Small-Fiber Polyneuropathy Could be the Answer Some Fibromyalgia Patients are Seeking

Small-Fiber Polyneuropathy Could be the Answer Some Fibromyalgia Patients are Seeking

By Donna Gregory Burch.

We’ve all been told fibromyalgia is a diagnosis of exclusion, but how thorough was your doctor in ruling out other conditions that mimic fibromyalgia? I’m sure we were all tested for rheumatoid arthritis, lupus, hypothyroidism, anemia and maybe Lyme disease, if we were lucky.

But I bet there’s one test most of our doctors skipped: a skin biopsy for small-fiber polyneuropathy (SFPN). SFPN is a neurological condition that causes chronic widespread pain and affects autonomic functions in the body, such as heart rate, blood pressure and sweating.

(Read: What is neuropathy?)

(Read: How is neuropathy diagnosed?)

(Read: What are common causes of neuropathy?)

Multiple studies have confirmed SFPN is extremely common in fibromyalgia patients.

But Anne Louise Oaklander, associate professor of neurology at Harvard Medical School and director of Massachusetts General Hospital’s Nerve Unit, doesn’t think SFPN is just a comorbidity of fibromyalgia; her research suggests SFPN may actually be the cause of fibromyalgia in some patients.

In 2013, Oaklander published a study that found 41 percent of fibromyalgia patients tested positive for SFPN using a skin biopsy versus only 3 percent of healthy controls. Fibromyalgia patients with SFPN were then tested for various causes of the neurological condition, and Oaklander found an interesting trend: The most common cause of SFPN found among patients with fibromyalgia was immune system dysfunction.

Donna Gregory Burch

These findings could be a game changer for some fibromyalgia patients since SFPN can be treated, and in some cases, cured.

“This provides some of the first objective evidence of a mechanism behind some cases of fibromyalgia,” Oaklander said in a press release. “Identifying an underlying cause is the first step towards finding better treatments.”

Oaklander says many physicians – even some neurologists – have not heard of SFPN, so that’s likely why so many of us with fibromyalgia were never screened for it.

SFPN can cause a range of symptoms reported by fibromyalgia patients, including various manifestations of pain, chronic fatigue, digestive issues, brain fog, headaches and many others.

“A lot of these fibro patients I’ve seen may have gone to see dozens of different doctors over the years,” Oaklander said during an interview. “What happens is [medical providers] haven’t focused on finding what’s called a unifying diagnosis. Instead, they tell the patient, ‘Oh, you have irritable bowel. Oh, you have interstitial cystitis. Oh, you have fibro. Oh, you have chronic fatigue.’ They don’t say, ‘Wait a minute, how likely is it that one person would have six different problems that are not related in some way? Because these [small-fiber] nerves go everywhere in the body, one disease can cause many, many different symptoms. [Medical providers] have been looking at this from their own perspective of their medical specialty and not seeing the big picture. Small-fiber polyneuropathy brings the big picture in that it can explain a lot of different symptoms.”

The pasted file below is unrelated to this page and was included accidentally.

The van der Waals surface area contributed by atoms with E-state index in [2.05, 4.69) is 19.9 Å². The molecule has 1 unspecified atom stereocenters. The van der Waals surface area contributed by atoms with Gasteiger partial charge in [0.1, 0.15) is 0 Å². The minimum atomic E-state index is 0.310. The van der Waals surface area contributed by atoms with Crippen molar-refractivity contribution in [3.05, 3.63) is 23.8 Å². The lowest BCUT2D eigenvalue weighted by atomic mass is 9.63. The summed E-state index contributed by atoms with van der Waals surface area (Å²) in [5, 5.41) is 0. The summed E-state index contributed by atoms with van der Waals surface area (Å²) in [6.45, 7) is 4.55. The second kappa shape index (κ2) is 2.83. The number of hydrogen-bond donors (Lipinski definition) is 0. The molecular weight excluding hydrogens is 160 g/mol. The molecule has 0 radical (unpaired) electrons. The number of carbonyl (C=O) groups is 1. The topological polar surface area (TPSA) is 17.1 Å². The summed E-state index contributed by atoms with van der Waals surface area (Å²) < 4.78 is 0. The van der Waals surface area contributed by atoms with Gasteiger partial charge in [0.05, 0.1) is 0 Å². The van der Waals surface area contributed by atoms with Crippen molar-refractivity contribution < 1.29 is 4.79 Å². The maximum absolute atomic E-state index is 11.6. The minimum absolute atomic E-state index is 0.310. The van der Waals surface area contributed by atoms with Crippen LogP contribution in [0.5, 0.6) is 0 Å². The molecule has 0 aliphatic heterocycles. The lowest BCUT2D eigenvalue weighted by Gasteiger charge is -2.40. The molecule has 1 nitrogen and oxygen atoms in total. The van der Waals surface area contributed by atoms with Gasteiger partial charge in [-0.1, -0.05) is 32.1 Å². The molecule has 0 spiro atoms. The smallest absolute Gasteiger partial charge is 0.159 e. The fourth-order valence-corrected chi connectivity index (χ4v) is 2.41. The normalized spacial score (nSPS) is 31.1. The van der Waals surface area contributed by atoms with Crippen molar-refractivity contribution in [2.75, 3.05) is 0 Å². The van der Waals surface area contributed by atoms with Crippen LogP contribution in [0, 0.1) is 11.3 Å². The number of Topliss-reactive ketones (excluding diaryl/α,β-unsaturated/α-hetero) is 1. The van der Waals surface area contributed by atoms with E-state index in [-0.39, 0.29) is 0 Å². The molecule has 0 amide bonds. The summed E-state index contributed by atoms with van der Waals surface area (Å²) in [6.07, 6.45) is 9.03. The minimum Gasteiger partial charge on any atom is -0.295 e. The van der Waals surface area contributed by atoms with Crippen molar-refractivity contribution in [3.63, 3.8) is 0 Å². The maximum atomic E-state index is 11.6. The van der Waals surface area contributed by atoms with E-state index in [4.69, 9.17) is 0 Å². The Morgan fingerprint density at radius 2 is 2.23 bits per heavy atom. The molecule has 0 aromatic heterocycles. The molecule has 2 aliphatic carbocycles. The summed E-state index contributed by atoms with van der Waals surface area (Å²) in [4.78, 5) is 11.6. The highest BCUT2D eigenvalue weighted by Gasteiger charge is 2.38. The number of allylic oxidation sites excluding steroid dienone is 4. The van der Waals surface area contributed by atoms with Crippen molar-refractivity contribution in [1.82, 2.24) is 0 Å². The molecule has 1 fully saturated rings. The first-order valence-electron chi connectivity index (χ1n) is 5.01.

Oaklander’s research found SFPN in fibromyalgia patients is most often caused by an autoimmune response.

“We think we have discovered a new disease where there is what’s called nerve-specific autoimmunity that’s targeting the small fibers,” she said. “It makes sense logically. There are autoimmune diseases that target every single cell in the body. Why wouldn’t there be some patients who have [an] autoimmune [response] directed at the small fibers?

“But it’s a new discovery, and when you make a new discovery, it really takes a long time and a lot of work to get it established. We have a bunch of papers that have evidence for it, but it’s far from proven at this point.”

Oaklander has been using intravenous immunoglobulin (IVIG) to treat patients with SFPN caused by immune dysfunction.

“We have patients who have done much, much better once they’ve started on immunotherapy to where they’ve been able to get out of bed and go back to work,” she said.

And some patients have been cured.

(Watch: Small Fibers, Big Pain: New Research on Fibromyalgia and Small Fiber Neuropathy)

(Read: New research helps unravel the mystery of fibromyalgia)

The problem is IVIG is extremely expensive; treatment can run around $100,000 per year. It’s hard to get insurance coverage for it, so Oaklander and her team are trying to identify a more affordable treatment.

“IVIG is the best we can do right now, and it’s been a breakthrough, but we’d like to find something that’s cheaper, much more available and easier to take,” Oaklander said. “To do that, we’ve actually got to go to the molecular level and the genetic level and understand what’s happening. We have a large National Institutes of Health grant application to prepare for randomized clinical trials of immunotherapy for these patients.”